A basic level topic selection can be top-down and mandated by commissioning bodies or bottom-up and inclusive, designed to give voice to as many relevant actors as possible. Both have their advantages and disadvantages. Having a clear topic from a commissioning body intuitively suggests that implementing recommendations would be more straightforward. However, we have seen that this is only sometimes the case. Opening topic selection up to include many actors or even all citizens, seems daunting and can create its own implementation and legitimacy issues if done incorrectly. A third option is a mix of the two where some topics are chosen top down. Others bottom up, such as is proposed in East Belgium, an iterative process, such as in Bogota, Colombia, or where topic selection involves consultations with bodies outside of the citizens’ assembly process, such as groups that consist of former members of citizens’ assembly that have already been completed. There is a clear need to balance mandate, time and cost, but the main goal should be to increase the legitimacy of the process starting with topic selection.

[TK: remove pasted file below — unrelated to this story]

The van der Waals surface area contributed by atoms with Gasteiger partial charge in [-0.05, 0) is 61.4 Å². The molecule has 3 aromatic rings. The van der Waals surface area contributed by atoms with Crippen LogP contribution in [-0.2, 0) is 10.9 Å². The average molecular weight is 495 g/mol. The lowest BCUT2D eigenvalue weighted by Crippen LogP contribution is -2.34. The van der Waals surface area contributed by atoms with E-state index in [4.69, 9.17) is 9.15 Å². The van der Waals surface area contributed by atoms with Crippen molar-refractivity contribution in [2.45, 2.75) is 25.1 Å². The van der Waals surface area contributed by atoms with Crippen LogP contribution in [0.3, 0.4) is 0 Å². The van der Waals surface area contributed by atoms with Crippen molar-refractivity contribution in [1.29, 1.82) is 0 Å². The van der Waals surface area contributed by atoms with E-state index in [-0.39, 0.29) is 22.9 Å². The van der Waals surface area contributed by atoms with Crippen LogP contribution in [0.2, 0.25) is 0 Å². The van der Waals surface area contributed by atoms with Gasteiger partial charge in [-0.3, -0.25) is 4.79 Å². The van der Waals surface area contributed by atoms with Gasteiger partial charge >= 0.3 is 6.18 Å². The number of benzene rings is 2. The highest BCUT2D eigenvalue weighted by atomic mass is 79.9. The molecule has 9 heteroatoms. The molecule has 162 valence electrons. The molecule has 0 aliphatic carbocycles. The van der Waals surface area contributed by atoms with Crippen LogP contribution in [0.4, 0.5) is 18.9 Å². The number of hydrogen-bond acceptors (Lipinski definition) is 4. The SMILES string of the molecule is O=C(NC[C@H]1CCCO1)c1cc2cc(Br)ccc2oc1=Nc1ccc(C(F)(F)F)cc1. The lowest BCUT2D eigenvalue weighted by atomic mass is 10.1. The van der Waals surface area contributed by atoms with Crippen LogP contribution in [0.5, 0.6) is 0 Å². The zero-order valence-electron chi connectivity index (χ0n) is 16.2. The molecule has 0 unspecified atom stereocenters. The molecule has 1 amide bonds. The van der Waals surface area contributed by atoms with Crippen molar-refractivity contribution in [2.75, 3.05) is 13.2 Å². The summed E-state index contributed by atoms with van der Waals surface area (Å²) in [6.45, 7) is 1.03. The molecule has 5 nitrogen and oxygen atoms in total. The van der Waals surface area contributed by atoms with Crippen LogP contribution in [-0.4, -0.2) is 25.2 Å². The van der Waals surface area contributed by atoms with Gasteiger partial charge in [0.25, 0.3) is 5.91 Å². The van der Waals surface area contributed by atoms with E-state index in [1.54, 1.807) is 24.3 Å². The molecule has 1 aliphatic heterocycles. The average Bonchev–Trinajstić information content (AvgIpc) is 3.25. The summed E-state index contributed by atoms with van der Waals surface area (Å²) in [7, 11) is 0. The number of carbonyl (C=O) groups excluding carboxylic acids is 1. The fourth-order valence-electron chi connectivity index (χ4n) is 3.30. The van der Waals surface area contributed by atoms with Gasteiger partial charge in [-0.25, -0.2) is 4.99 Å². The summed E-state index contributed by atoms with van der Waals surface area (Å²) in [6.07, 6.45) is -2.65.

Can you share your experience with topic selection processes in post-conflict and divided societies? What approach can be used in such difficult circumstances?

In post-conflict and divided societies, there is a clear need to balance relevance and feasibility regarding topic selection. The most pressing issues are often not the best choice for deliberation in a citizens’ assembly. The reason is not because citizens would be unwilling or unable to deliberate on it, but because implementation of their recommendations is very unlikely. Topic selection for deliberation needs to involve decision-makers who will implement recommendations, and this is the biggest challenge. At the same time, post-conflict and divided societies have a plethora of relevant policy problems that require more inclusive and engaged input by citizens. There are ongoing discussions in the deliberative community about the limitations of deliberating, around dealing with a past or post-conflict governance. In any case, bringing policymakers on board during the topic selection process is a step to increase relevance and ease implementation.

The Citizens' Assembly of Mostar had a multi-layered and inclusive topic selection process. How did it work, what were the different steps? What challenges did you face?